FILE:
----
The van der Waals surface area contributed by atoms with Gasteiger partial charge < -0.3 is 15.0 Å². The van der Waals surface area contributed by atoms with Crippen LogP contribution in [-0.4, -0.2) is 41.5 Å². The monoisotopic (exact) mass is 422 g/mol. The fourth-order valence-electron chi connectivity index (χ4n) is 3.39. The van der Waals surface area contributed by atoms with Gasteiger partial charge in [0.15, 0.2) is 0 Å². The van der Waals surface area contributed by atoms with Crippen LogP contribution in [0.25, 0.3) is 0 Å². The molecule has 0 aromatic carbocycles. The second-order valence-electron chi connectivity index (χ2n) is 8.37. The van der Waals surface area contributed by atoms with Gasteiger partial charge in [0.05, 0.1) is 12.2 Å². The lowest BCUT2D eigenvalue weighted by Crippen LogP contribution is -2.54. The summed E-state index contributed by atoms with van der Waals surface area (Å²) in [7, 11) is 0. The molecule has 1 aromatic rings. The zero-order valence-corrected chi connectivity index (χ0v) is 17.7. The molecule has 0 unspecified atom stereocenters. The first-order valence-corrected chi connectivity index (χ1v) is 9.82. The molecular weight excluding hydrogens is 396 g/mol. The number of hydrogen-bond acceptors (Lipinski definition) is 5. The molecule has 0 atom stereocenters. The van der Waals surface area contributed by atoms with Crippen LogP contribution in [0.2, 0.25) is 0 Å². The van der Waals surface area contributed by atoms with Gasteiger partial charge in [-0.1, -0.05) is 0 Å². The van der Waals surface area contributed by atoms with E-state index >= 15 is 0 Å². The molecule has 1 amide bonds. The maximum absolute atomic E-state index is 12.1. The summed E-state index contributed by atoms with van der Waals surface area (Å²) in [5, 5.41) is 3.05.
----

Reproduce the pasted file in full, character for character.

The van der Waals surface area contributed by atoms with Gasteiger partial charge < -0.3 is 15.0 Å². The van der Waals surface area contributed by atoms with Crippen LogP contribution in [-0.4, -0.2) is 41.5 Å². The monoisotopic (exact) mass is 422 g/mol. The fourth-order valence-electron chi connectivity index (χ4n) is 3.39. The van der Waals surface area contributed by atoms with Gasteiger partial charge in [0.15, 0.2) is 0 Å². The van der Waals surface area contributed by atoms with Crippen LogP contribution in [0.25, 0.3) is 0 Å². The molecule has 0 aromatic carbocycles. The second-order valence-electron chi connectivity index (χ2n) is 8.37. The van der Waals surface area contributed by atoms with Gasteiger partial charge in [0.05, 0.1) is 12.2 Å². The lowest BCUT2D eigenvalue weighted by Crippen LogP contribution is -2.54. The summed E-state index contributed by atoms with van der Waals surface area (Å²) in [7, 11) is 0. The molecule has 1 aromatic rings. The zero-order valence-corrected chi connectivity index (χ0v) is 17.7. The molecule has 0 unspecified atom stereocenters. The first-order valence-corrected chi connectivity index (χ1v) is 9.82. The molecular weight excluding hydrogens is 396 g/mol. The number of hydrogen-bond acceptors (Lipinski definition) is 5. The molecule has 0 atom stereocenters. The van der Waals surface area contributed by atoms with Crippen LogP contribution in [0.2, 0.25) is 0 Å². The van der Waals surface area contributed by atoms with Gasteiger partial charge in [-0.1, -0.05) is 0 Å². The van der Waals surface area contributed by atoms with E-state index >= 15 is 0 Å². The molecule has 1 amide bonds. The maximum absolute atomic E-state index is 12.1. The summed E-state index contributed by atoms with van der Waals surface area (Å²) in [5, 5.41) is 3.05.